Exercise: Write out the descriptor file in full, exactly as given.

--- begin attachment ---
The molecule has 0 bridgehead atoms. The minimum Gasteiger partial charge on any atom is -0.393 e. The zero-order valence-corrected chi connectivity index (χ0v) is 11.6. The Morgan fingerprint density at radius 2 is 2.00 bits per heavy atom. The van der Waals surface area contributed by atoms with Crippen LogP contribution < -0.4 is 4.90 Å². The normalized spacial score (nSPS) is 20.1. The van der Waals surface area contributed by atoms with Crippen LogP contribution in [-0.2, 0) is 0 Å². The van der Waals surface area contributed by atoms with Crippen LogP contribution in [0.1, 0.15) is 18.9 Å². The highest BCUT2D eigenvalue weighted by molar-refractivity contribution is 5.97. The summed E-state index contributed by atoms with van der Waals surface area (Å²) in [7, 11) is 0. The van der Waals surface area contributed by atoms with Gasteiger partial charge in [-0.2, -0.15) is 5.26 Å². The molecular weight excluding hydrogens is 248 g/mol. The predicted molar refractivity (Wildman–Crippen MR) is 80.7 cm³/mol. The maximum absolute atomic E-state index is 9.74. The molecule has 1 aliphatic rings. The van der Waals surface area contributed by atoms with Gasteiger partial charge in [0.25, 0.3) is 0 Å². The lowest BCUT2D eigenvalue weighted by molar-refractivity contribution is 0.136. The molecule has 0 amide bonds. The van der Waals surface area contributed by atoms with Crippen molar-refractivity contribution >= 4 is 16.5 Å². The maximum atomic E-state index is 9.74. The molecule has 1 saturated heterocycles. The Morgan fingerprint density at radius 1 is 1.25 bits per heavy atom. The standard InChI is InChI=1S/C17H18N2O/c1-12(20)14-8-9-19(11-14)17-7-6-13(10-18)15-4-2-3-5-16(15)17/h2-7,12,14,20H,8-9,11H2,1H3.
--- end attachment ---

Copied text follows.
The molecule has 0 bridgehead atoms. The minimum Gasteiger partial charge on any atom is -0.393 e. The zero-order valence-corrected chi connectivity index (χ0v) is 11.6. The Morgan fingerprint density at radius 2 is 2.00 bits per heavy atom. The van der Waals surface area contributed by atoms with Crippen LogP contribution < -0.4 is 4.90 Å². The normalized spacial score (nSPS) is 20.1. The van der Waals surface area contributed by atoms with Crippen LogP contribution in [-0.2, 0) is 0 Å². The van der Waals surface area contributed by atoms with Crippen LogP contribution in [0.1, 0.15) is 18.9 Å². The highest BCUT2D eigenvalue weighted by molar-refractivity contribution is 5.97. The summed E-state index contributed by atoms with van der Waals surface area (Å²) in [7, 11) is 0. The van der Waals surface area contributed by atoms with Gasteiger partial charge in [-0.2, -0.15) is 5.26 Å². The molecular weight excluding hydrogens is 248 g/mol. The predicted molar refractivity (Wildman–Crippen MR) is 80.7 cm³/mol. The maximum absolute atomic E-state index is 9.74. The molecule has 1 aliphatic rings. The van der Waals surface area contributed by atoms with Gasteiger partial charge in [0.25, 0.3) is 0 Å². The lowest BCUT2D eigenvalue weighted by molar-refractivity contribution is 0.136. The molecule has 0 amide bonds. The van der Waals surface area contributed by atoms with Crippen molar-refractivity contribution >= 4 is 16.5 Å². The maximum atomic E-state index is 9.74. The molecule has 1 saturated heterocycles. The Morgan fingerprint density at radius 1 is 1.25 bits per heavy atom. The standard InChI is InChI=1S/C17H18N2O/c1-12(20)14-8-9-19(11-14)17-7-6-13(10-18)15-4-2-3-5-16(15)17/h2-7,12,14,20H,8-9,11H2,1H3.